In an increasingly competitive retail landscape and facing intense margin pressures, improving the profitability of online commerce is a growing area of focus for all retailers.
When Amazon acquired Whole Foods in August, several media outlets and analysts speculated whether there would be a slashing of prices across the board. Instead, Amazon lowered prices only on those items that it knew would drive increased traffic to the stores, resulting in a 25% increase in footfall the first 30 days after the acquisition closed.
(Read also: Amazon’s Whole Foods Pricing Strategy Revealed)
Disrupting the Status Quo
Walmart has now announced a shift in its online pricing to draw more shoppers to purchase from its brick-and-mortar stores and save on shipping costs.
Sarah Nassauer wrote an interesting article for the Wall Street Journalrecently, outlining Walmart’s online pricing strategy and its approach to pricing its products differently between its online and offline stores.
Sarah reports, “Walmart wants to charge customers more to buy some products online than in stores, part of the company’s efforts to boost profits and drive store traffic as it competes with Amazon.”
What’s interesting is Walmart’s move to display the lower offline store prices on its website for some grocery products, nudging shoppers to drive down to the nearest Walmart store.
Again, Walmart did not raise prices for all items but only a few, select food and household items, “including boxes of Kraft Macaroni & Cheese, Colgate toothbrushes and bags of Purina dog food, according to people familiar with the matter and comparisons between online and in-store prices.”
The article goes on to state that, “[T]he move is unusual for Walmart, which has long honed an ‘everyday low price’ message and has worked to keep online prices at least as low as shoppers find in its 4,700 U.S. stores. Walmart e-commerce workers responsible for product sales have been instructed to boost profits along with sales, according to the people familiar with the situation, and are ‘no longer obligated to follow store pricing.’”
This move indicates a greater focus on online-to-offline (O2O) strategies by the world’s largest retailer in an effort to cut down on the crippling costs of transport operations and logistics. According to a cost analysis by consultants Spend Management Experts, “A $1.28 box of Kraft Macaroni & Cheese could cost a big retailer around $10 to ship from Chicago to Atlanta, depending on how remote the buyer’s address is . . . A smaller retailer would likely pay about double.”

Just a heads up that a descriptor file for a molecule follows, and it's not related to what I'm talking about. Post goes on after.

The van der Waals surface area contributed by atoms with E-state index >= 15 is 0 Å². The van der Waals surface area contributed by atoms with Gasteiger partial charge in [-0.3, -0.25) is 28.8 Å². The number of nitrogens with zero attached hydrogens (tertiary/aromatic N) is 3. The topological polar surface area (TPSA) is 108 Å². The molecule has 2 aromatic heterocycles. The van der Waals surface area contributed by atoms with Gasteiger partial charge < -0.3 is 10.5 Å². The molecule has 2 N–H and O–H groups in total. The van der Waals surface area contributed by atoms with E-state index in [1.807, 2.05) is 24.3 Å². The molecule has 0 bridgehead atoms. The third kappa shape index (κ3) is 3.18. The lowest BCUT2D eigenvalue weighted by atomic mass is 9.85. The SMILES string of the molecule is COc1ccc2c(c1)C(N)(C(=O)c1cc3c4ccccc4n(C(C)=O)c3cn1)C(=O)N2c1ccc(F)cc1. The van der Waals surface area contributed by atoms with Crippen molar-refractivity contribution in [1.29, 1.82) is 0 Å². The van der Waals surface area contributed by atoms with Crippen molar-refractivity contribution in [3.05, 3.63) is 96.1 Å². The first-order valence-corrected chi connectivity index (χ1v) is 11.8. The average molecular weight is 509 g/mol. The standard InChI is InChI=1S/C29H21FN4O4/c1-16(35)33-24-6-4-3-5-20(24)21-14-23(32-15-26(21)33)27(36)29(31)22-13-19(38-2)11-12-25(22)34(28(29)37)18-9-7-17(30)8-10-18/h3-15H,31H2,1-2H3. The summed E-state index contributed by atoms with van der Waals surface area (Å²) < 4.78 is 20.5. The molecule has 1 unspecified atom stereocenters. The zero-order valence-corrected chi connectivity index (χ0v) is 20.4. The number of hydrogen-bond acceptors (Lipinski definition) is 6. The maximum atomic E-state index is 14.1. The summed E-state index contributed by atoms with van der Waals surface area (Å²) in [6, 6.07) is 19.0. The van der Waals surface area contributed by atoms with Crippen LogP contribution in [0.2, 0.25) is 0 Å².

With this news, the days of providing the same price online and in stores are over, setting a precedent and reflecting important differences in costs and competitor capabilities.
But how did Walmart know which items to focus on for lowering (or raising) prices?
Cutting-Edge Competitive Intelligence Solutions
Did Walmart pick items at random or guess? Not likely. With recent enhancements in competitive intelligence and data analysis solutions, the era of guesswork, gut-fuelled decisions, and manual number crunching is over.
In today’s digital economy, actionable competitive intelligence has become a critical component in the transformation of retail. Retailers like Amazon and Walmart use competitive insights to identify categories and items that show the greatest potential for increased shopper interest, sales, and profits, to adjust their prices.
Competitive intelligence providers like DataWeave provide unique, AI-driven, competitive insights and business recommendations by harnessing and analyzing competitive data from the Web.
When retailers link these competitive insights and data to their internal pricing and inventory systems, they create a powerful engine that marries internal and external forces to produce highly accurate assortment, pricing, and promotion recommendations, all in near real-time.
As retailers like Walmart experiment with their pricing and merchandizing across channels, they have come to rely on modern retail technology solutions that continue to evolve to help them reduce operational complexities and yield higher ROI.